Martha Bigelow, University of Minnesota, USA

Linking Mobility to Pedagogy with Multilingual Immigrant Youth

Martha Bigelow

Abstract

Immigrant and refugee youth experience migration, globalization, and the “culture wars” of contemporary society in ways which have the potential to inform their educational experiences. In this talk, I will argue that classroom learning has much to gain from bringing youth-focused technologies, literacies, and refugee/immigrant perspectives into language and content learning, particularly in ways that are agentic, foster connections among youth, and are action oriented.

This talk will explore current theoretical trends in multiple literacies, languages and identities, all of which are mobile across digital and geographic spaces. Current theories will be connected to concrete classroom practices which are by definition exploratory, critical, and generative. Classroom learning applications will come from the educational literature as well as my own data gathered with East African youth in Minneapolis, Minnesota, USA. My aim is to explore practices which support first and new language use/learning through intensely relevant and meaningful academic, socio-political and cultural topics while at the same time help foster inter- and intra-cultural connections among immigrant/refugee youth. I will make a case for the idea that pedagogies can and should embrace the pain associated with loss due to migration as well as maximize the affordances of everyday mobile technologies commonly used by youth. In addition, I will illustrate how first languages can be used for social and academic purposes in classroom learning contexts, allowing for youth to define for themselves, and produce counter narratives on how their lived experience is represented in society.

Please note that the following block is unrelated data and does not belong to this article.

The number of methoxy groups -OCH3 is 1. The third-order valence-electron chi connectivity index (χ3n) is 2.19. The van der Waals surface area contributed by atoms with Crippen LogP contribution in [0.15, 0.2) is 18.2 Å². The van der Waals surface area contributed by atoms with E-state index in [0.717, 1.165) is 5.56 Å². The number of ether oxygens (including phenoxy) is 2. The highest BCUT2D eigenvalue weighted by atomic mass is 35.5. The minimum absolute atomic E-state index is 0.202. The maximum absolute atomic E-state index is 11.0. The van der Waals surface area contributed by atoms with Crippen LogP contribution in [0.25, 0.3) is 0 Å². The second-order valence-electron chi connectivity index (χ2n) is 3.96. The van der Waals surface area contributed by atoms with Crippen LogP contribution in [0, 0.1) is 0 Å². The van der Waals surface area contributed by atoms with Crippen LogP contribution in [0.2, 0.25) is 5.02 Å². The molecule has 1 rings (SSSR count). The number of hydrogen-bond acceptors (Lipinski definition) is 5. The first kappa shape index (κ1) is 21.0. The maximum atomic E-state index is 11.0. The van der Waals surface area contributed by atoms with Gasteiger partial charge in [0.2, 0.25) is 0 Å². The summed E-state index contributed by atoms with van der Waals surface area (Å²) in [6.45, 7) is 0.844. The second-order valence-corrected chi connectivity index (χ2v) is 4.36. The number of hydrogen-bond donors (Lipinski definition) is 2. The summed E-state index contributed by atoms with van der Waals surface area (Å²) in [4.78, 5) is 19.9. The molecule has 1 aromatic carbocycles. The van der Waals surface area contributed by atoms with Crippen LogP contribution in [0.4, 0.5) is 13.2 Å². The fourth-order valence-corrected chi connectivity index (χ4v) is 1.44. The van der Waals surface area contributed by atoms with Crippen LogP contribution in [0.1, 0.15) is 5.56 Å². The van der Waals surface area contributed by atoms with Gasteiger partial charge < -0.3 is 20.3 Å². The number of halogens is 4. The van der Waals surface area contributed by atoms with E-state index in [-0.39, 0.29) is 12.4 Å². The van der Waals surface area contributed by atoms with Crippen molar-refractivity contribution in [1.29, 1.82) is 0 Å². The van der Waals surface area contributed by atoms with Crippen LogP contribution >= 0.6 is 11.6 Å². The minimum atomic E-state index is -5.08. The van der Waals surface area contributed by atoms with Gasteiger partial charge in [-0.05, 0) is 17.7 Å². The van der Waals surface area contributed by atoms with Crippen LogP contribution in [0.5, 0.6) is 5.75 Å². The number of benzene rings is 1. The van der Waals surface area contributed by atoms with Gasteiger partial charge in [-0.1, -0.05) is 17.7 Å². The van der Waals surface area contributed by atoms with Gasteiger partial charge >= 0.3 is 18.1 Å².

View the slides on Slideshare

Martha Bigelow is Professor in Second Language Education at the University of Minnesota, Minneapolis, USA. She has been engaged in community-engaged and school-based research with East African youth for more than ten years on the intersections of literacies, language learning, schooling and (racial, religious, gender) identities. She has published numerous journal articles and two books related to her work with adolescent Somali refugees in the United States: Literacy and Second Language Oracy (2009, Oxford University Press) with Elaine Tarone and Kit Hansen and Mogadishu on the Mississippi: Language, racialized identity and education in a new land (2010, Wiley Blackwell).  She is the co-editor with Johanna Ennser-Kananen for the Routledge handbook of educational linguistics (2015) and she is currently working on a book with Doris Warriner entitled Relationships, reciprocity and research with minoritized communities: Methodological meta-reflections on power and equity (Multilingual Matters).